Fawcett, who died of cancer in 2009, bequeathed her art collection to her alma mater, the University of Texas at Austin; the university is accusing O’Neal of stealing away with its Warhol.
“The painting is mine,” testified the 72-year-old actor, who rose to fame as the impossibly handsome star of the 1960s television soap opera “Peyton Place” and the 1970 film “Love Story.”
He admitted taking the portrait, a striking black and white print with ruby red lips and turquoise eyes, from a wall outside the bedroom of Fawcett’s Wilshire Boulevard condominium about a week after her death on June 25, 2009.
“I removed the painting a week or more after she died,” he testified.
The portrait now hangs over O’Neal’s bed at his Malibu beach house — just as it did from 1980 until 1998.
Over the heated objections of O’Neal’s lawyer, Marty Singer, the jury heard about how the portrait came to leave the beach house in the wake of the couple’s infamous “falling out” in February 1997. The love affair between two baby boomer icons hit an extremely rough patch when she walked in on him in bed with a much younger woman.
“That person that was in her — in your beach house at the time was 25 years old, right?” an attorney for the university, David Beck, asked. Singer’s objection was sustained before O’Neal could answer. Beck persisted, asking if Fawcett was “furious.”
“No,” O’Neal responded. “She was hurt. She was in shock.” He added that she felt “pitiful and disgraced.”
Beck pushed on, asking whether the portrait was hanging over his bed at the time.
“It was,” O’Neal acknowledged.
But not for much longer.
“About a year after the incident I asked her to keep the portrait with her, store it for me, because my young friend was uncomfortable with Farrah staring at her,” O’Neal testified.
Fawcett’s response, according to his testimony: “I’d like you to leave it there because I want to make her uncomfortable.”
By the time Fawcett moved into her L.A. condo in 1999, she had possession of the Warhol portrait — as well as a twin print Warhol created at the same time. O’Neal insisted they reconciled a couple of years later. “She forgave me.”
Like so many of the facts in this case, the impetus for Fawcett’s turn as a model for Warhol is in dispute. O’Neal says Warhol, an old friend of many years, approached him in 1980, about a year after he started seeing Fawcett. By then she was already famous for her role on “Charlie’s Angels” and that ubiquitous red bathing suit pin-up poster.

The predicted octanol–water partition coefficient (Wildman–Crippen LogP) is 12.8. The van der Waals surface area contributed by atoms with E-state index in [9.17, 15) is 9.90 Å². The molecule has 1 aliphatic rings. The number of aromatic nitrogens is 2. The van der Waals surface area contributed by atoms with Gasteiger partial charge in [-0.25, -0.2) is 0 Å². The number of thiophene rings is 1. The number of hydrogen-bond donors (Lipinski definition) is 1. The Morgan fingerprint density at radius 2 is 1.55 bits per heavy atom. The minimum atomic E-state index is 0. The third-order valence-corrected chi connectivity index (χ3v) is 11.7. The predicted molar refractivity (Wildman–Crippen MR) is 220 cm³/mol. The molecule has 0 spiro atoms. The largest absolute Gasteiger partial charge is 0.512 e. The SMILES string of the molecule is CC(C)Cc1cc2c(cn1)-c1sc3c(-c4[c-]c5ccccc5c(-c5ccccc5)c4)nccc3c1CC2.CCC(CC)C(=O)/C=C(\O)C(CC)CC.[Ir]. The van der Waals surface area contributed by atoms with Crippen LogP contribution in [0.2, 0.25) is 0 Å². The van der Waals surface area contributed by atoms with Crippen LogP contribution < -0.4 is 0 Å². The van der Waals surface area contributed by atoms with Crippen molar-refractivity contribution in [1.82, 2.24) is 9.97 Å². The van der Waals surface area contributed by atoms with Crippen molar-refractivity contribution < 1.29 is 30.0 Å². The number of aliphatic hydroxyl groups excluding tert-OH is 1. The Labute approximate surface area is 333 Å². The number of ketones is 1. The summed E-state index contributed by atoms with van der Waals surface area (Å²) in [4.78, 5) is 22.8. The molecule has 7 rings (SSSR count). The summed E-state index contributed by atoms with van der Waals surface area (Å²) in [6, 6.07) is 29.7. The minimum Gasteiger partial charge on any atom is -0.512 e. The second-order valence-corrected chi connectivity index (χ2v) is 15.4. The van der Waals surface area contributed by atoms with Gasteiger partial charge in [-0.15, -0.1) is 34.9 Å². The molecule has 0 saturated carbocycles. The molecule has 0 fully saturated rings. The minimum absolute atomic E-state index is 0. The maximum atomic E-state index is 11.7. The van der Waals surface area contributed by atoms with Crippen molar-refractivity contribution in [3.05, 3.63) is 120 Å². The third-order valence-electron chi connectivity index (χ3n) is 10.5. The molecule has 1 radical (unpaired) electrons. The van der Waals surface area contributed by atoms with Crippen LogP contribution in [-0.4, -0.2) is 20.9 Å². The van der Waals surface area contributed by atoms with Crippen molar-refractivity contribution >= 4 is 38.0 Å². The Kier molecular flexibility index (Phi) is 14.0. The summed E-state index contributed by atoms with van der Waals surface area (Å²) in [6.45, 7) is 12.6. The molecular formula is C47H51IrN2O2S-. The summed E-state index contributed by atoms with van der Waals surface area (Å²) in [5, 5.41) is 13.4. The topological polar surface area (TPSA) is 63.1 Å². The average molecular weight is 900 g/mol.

But Beck has suggested another scenario. He says Warhol approached Fawcett directly, at a luncheon at a Houston country club.
Both O’Neal and Fawcett attended the two-hour session at Warhol’s New York studio, known as The Factory. Dozens of Polaroid photographs were taken, but there wasn’t much fuss. “It didn’t take long,” O’Neal said. “Doing her hair took longer than taking the pictures.”
Later, he said, he received a call to pick up the paintings and saw them stacked with several others, including portraits of Marilyn Monroe and Elvis Presley. O’Neal said he and Fawcett each received a painting as part of the deal. They carried them out and loaded them into a Checker cab.
And so, O’Neal said, he can’t steal what’s already his. He also said it was his idea that Fawcett leave her art to the University of Texas, but that the Warhol portraits weren’t part of the plan.
The university sued O’Neal first, demanding in 2011 that he turn over the portrait so it could be displayed with its twin. The actor countersued, in turn seeking a court order giving him a tablecloth Warhol decorated with painted hearts. It is included in the Fawcett collection, but O’Neal insists Warhol painted it for both of them.
The other portrait, which differs slightly from the one in O’Neal’s beach house, hangs in the university’s Blanton Museum of Art in Austin. Singer says the university’s insistence on possessing both portraits is financially motivated, but O’Neal just wants to pass the portrait on to the couple’s son, Redmond.
That legacy brought the day’s most emotional testimony. O’Neal struggled to maintain his composure as he read a letter Fawcett wrote their son at Christmas 2007, after her cancer was diagnosed. She had wanted to make him a sculpture as a gift but was too weak to complete it.
“Redmond,” her letter began, “It is important that you know that not only on this Christmas Day but in all that days since you were born and in all the years that follow, you, sweet boy, are the love of my life. My most special gift from God. I look at life differently now since I became ill. I look at every day with appreciation and gratefulness. It changed my outlook knowing that life could be taken away so easily. There is a quote that has more meaning to me now and I hope you will be able to use it at 22 years old instead of 60 years old. ‘You don’t get to choose how or when you are going to die. You can only decide how you are going to live.’ I don’t want any regrets because I waited too long. Life is a miraculous gift and as your mother I want to guide you to appreciate yours.”
O’Neal was the first witness to take the stand Monday morning, followed by a high-end mover who handled both Warhols when Fawcett moved into the condo in 1999.
Craig Nevius, a television producer who worked with Fawcett on the reality show “Chasing Farrah,” occupied much of the afternoon and is expected to return to the witness stand on Tuesday, when jurors will be shown video excerpts that include a trip with a celebrity auctioneer to a storage facility to view one of the Warhol portraits, Fawcett’s famous red tank suit and other memorabilia.
By Ann O’Neill
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